RENAULT’S compact people carrier has established itself as a family favourite – a status underpinned by more than six million sales to date.

The French firm’s Scenic is the epitome of a high-rise, five-door hatchback offering more space and flexibility than a normal family hatch.

Renault claims to have invented the compact MPV segment in 1996 in a move that was, at the time, something of a gamble.

However, buyers quickly warmed to the Scenic and the latest fourth generation car retains the basic template that has proved so successful.

In addition, a welcome dash of premium car refinement and extra styling has been added to provide what Renault describes as a “more modern and sexier take” on the Scenic.

In a competitive ever-changing marketplace, there was a certain inevitability that rivals would catch up in some key areas, but many still struggle to match Renault’s flair at the design stage.

While too many people carriers have a rather square, boxy appearance, the Scenic boasts a streamlined well-sculpted look.

The distinctive design is characterised by first-in-class 20-inch wheels, which bring an element of panache to the latest version of the car.

The vehicle is available in two sizes, with a choice between the smaller five-seater and the seven-seat Grand Scenic, tested here.

Inside, the Scenic is refined and plush - surprisingly so for a vehicle that will have to withstand the rough and tumble of children.

This upmarket ambience in the cabin is typified by soft-touch plastics and easy-on-the-eye chrome-effect.

Of course, the Scenic’s primary function is to provide enough space for plenty of occupants - and the roomy cabin ticks that rather important box with consummate ease.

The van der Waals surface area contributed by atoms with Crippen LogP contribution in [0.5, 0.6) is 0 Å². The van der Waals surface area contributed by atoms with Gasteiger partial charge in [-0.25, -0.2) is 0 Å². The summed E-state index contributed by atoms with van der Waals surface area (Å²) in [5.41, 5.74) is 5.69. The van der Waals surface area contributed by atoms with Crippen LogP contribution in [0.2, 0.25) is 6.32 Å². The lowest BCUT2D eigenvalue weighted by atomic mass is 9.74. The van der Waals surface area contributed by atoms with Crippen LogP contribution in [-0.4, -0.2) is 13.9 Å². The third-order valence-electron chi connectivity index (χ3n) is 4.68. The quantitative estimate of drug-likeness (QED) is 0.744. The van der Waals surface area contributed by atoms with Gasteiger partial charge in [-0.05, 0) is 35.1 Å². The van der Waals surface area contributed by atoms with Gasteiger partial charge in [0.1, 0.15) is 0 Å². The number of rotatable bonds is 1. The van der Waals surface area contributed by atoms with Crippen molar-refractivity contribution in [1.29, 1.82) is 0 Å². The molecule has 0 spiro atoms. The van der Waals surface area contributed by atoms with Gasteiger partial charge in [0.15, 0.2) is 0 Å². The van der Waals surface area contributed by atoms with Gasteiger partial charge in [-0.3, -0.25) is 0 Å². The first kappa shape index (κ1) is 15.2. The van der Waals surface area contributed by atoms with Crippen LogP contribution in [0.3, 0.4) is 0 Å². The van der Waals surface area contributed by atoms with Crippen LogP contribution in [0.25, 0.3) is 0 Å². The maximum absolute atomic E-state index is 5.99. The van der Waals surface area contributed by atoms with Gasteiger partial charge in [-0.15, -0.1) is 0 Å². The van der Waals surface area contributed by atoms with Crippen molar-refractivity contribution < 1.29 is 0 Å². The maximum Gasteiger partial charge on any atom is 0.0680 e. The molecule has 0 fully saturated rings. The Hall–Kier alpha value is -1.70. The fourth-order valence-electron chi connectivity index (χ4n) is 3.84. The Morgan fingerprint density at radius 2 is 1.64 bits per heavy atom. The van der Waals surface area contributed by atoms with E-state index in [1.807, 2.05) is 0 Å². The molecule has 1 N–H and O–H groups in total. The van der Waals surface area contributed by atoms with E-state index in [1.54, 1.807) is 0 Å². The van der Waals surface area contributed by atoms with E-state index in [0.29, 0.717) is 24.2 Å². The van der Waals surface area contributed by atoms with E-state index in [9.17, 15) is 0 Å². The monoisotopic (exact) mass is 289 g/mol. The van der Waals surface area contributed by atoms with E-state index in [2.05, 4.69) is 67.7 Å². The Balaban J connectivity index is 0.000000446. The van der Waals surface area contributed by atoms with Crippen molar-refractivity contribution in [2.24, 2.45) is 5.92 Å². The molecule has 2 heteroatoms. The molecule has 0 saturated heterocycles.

The raised seating positions combined with the high roofline lend the cabin an airy and light feeling.

The flexibility of the cabin is superb, with the rear seats splitting and folding with ease.

The car also offers record-breaking storage and boot space.

The seven-speaker sound system in the Scenic is first class, as is the R-Link connectivity system accessed via a 8.7-inch portrait display, which is easy-to-use and is the largest in this segment.

Meanwhile, the retractable full-colour head-up display makes it easier for the driver to see relevant information such as current speed and navigation instructions without the driver needing to take their eyes off the road.

With such a large amount of space, practicality and style on offer in the Scenic, you might think Renault would have taken its eye off the driving dynamics of the vehicle. Not so.

The steering and handling is accurate, while the ride quality if supple.

It might not provide any driving thrills, but it is quite a lively performer, with this 1.6-litre diesel engine being sufficiently punchy in most situations.

At launch, there was a choice of five engines – two Energy TCe turbocharged petrol options with capacities and power outputs of 1.2-litre/115hp (manual only) and 1.2-litre/130hp (manual only).

The turbodiesel alternatives are a 1.5-litre dCi 110 unit (manual or EDC), a 1.6-litre dCi 130 engine (manual only) or a 1.5-litre dCi 160 engine (EDC only). During a lengthy motorway trip, the fuel gauge dipped at a reassuringly slow pace, with the Scenic offering official fuel economy of more than 60mpg on the combined cycle.

Renault is offering four trim levels across a 36-strong UK version line-up and provides AEBS with pedestrian detection as standard across the range Built on the new Renault-Nissan Alliance ‘CMF’ platform in Douai, France, it is priced from £21,445, with this Dynamique version coming in at £28,445 on the road.